He provides the example of a box for an iPad. It’s a thin machine, yet the box still feels substantial. “The question is, how do you break the paradox of customers wanting to put their hands on a meaty product because they’re spending a lot of money on it, but technology drives it to be smaller?”
But momentum is in sustainability’s favor. Large companies will continue to lead the initiative, Kimball says. Unilever, for example, created a Sustainable Living Plan that includes halving its environmental footprint by 2020. Walmart set a goal of achieving zero waste. Dell plans to divert 90 percent of all waste by 2020. More than 200 companies, including 3M, Amcor, Disney Consumer Products, Dow Chemical Company, Microsoft, Nike, Procter & Gamble, and Verizon Wireless have joined the Sustainable Packaging Coalition, so the push to make packaging more sustainable isn’t going away anytime soon.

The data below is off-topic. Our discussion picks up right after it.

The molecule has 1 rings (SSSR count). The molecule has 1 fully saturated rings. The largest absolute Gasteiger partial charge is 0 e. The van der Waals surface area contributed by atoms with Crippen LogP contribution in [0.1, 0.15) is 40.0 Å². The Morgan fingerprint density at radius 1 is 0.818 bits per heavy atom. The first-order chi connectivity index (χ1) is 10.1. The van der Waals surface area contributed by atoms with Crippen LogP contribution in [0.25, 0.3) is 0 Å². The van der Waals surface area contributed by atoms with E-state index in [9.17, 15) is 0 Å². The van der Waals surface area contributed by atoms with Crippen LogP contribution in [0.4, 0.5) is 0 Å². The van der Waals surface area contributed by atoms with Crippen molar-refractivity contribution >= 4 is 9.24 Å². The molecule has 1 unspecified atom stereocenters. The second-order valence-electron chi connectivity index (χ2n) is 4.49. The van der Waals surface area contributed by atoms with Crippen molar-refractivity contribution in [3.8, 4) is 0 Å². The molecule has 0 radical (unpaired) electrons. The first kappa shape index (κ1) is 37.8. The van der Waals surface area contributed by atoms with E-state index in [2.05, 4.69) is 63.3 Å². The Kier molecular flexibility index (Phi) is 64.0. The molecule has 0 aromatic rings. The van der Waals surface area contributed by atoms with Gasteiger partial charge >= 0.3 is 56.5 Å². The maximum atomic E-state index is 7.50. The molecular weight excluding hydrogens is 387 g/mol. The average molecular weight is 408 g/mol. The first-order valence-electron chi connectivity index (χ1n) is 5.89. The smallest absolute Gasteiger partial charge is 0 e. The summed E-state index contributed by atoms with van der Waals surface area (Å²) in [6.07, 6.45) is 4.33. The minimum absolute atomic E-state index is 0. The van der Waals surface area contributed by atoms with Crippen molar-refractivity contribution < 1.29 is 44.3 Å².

“Design for sustainability is the ultimate goal,” says Kimball. “Not just in products, but in packaging. What’s the entire impact of that package—the selection of the raw materials all the way through the potential end of life of the product?”
“Manufacturers can only do so much in terms of lighter and smaller packages because they also have to protect the integrity of the product,” Kimball explains. “Companies now have to get a little more creative to try to achieve their packaging goals.”